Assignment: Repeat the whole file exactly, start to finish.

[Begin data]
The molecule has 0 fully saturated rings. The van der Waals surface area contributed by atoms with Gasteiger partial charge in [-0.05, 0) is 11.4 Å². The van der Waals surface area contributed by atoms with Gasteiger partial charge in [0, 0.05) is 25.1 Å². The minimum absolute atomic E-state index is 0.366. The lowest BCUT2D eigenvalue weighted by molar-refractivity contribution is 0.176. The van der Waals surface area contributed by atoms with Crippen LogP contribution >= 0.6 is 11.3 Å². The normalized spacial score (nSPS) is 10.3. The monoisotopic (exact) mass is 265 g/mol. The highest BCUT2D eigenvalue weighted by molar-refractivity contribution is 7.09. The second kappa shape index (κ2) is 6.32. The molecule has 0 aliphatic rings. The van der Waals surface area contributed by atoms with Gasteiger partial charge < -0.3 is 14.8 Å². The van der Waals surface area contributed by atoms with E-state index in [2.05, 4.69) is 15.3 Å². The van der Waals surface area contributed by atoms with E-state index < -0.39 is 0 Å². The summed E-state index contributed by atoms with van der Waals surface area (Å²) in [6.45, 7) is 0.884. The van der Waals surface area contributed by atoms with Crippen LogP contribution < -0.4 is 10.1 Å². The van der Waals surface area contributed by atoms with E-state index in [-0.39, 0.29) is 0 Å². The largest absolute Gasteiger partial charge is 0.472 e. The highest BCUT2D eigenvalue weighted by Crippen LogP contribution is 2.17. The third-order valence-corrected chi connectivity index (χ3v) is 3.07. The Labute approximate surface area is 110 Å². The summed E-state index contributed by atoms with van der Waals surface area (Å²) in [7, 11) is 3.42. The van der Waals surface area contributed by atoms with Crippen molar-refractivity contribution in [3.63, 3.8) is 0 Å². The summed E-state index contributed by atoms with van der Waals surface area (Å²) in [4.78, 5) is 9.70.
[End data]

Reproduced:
The molecule has 0 fully saturated rings. The van der Waals surface area contributed by atoms with Gasteiger partial charge in [-0.05, 0) is 11.4 Å². The van der Waals surface area contributed by atoms with Gasteiger partial charge in [0, 0.05) is 25.1 Å². The minimum absolute atomic E-state index is 0.366. The lowest BCUT2D eigenvalue weighted by molar-refractivity contribution is 0.176. The van der Waals surface area contributed by atoms with Crippen LogP contribution >= 0.6 is 11.3 Å². The normalized spacial score (nSPS) is 10.3. The monoisotopic (exact) mass is 265 g/mol. The highest BCUT2D eigenvalue weighted by molar-refractivity contribution is 7.09. The second kappa shape index (κ2) is 6.32. The molecule has 0 aliphatic rings. The van der Waals surface area contributed by atoms with Gasteiger partial charge < -0.3 is 14.8 Å². The van der Waals surface area contributed by atoms with E-state index in [2.05, 4.69) is 15.3 Å². The van der Waals surface area contributed by atoms with E-state index < -0.39 is 0 Å². The summed E-state index contributed by atoms with van der Waals surface area (Å²) in [6.45, 7) is 0.884. The van der Waals surface area contributed by atoms with Crippen LogP contribution < -0.4 is 10.1 Å². The van der Waals surface area contributed by atoms with E-state index in [-0.39, 0.29) is 0 Å². The largest absolute Gasteiger partial charge is 0.472 e. The highest BCUT2D eigenvalue weighted by Crippen LogP contribution is 2.17. The third-order valence-corrected chi connectivity index (χ3v) is 3.07. The Labute approximate surface area is 110 Å². The summed E-state index contributed by atoms with van der Waals surface area (Å²) in [7, 11) is 3.42. The van der Waals surface area contributed by atoms with Crippen molar-refractivity contribution in [3.63, 3.8) is 0 Å². The summed E-state index contributed by atoms with van der Waals surface area (Å²) in [4.78, 5) is 9.70.